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Purpleheart’s color change is remarkable to behold, says Greg Engle, sales manager for Certainly Wood of East Aurora, NY. "When you first see it, it’s almost a mousy gray-brown color, but when it’s cut, it turns a brilliant purple. It will "mature" and age to a deeper, crimson color." Engle cautions users to protect it from ultraviolet rays because the wood is photosensitive. Engle suggests protecting the color by adding a UV inhibitor to the finish if the purpleheart will be anywhere near light. "The good news is you can bring the finish back if there is any damage by sanding or recutting the wood," he adds.

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This is a very dense hardwood that requires sharp tools and patience, but the results can be stunning.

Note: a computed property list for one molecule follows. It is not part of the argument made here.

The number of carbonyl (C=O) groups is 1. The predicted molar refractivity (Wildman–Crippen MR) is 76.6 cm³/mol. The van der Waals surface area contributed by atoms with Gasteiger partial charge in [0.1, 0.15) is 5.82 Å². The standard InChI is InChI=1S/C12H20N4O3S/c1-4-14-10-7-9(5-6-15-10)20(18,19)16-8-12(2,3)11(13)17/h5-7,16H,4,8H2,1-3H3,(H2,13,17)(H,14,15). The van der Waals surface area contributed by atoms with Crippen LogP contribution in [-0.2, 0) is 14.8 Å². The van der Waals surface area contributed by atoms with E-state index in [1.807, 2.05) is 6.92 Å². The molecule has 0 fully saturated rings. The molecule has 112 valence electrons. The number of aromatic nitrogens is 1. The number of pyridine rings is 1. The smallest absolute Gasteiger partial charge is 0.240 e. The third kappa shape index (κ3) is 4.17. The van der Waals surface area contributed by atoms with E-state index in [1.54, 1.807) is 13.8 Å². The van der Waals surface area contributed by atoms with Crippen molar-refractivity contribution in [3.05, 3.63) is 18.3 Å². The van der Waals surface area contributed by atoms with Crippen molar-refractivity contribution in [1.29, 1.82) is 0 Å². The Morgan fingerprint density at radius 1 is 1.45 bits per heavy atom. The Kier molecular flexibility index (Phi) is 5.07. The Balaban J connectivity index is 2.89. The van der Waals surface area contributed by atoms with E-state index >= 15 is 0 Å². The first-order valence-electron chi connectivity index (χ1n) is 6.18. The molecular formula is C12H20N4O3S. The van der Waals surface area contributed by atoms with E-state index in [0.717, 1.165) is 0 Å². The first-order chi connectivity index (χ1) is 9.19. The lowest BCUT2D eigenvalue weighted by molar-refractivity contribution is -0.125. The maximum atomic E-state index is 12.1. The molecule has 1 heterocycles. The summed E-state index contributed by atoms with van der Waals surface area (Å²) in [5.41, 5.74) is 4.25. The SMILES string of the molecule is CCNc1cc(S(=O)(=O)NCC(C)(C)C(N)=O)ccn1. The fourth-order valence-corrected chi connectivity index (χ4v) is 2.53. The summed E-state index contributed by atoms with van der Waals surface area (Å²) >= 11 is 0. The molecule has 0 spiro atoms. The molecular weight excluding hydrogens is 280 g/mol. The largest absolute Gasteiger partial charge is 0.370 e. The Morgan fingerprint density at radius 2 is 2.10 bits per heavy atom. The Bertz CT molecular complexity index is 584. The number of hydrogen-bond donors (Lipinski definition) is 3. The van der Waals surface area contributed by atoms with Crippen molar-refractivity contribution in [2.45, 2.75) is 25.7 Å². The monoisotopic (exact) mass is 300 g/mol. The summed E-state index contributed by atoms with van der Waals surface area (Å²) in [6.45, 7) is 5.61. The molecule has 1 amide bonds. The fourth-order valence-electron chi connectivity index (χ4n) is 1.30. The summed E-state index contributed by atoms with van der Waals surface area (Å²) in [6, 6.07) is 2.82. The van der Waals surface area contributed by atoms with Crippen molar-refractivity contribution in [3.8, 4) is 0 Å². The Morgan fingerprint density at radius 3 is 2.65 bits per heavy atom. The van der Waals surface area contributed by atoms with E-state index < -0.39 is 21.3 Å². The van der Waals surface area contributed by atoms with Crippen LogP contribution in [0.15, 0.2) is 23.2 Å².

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Purpleheart’s unique color is also a big draw. Custom cabinetry and furniture maker Bill Hergenroeder, owner of Springwood Construction Inc. in Cockeysville, MD, uses purpleheart for inlay and marquetry as well as specialty items like picture frames. “I buy it in the solid form for the picture frames. It’s a popular color for that use. If I make 40 frames of various woods, the purpleheart frames always seem to be the first to sell.”

Hergenroeder says purpleheart is a fine tropical wood, attractive, hard and dense. “The color change is very dramatic when you first cut it and it’s exposed.”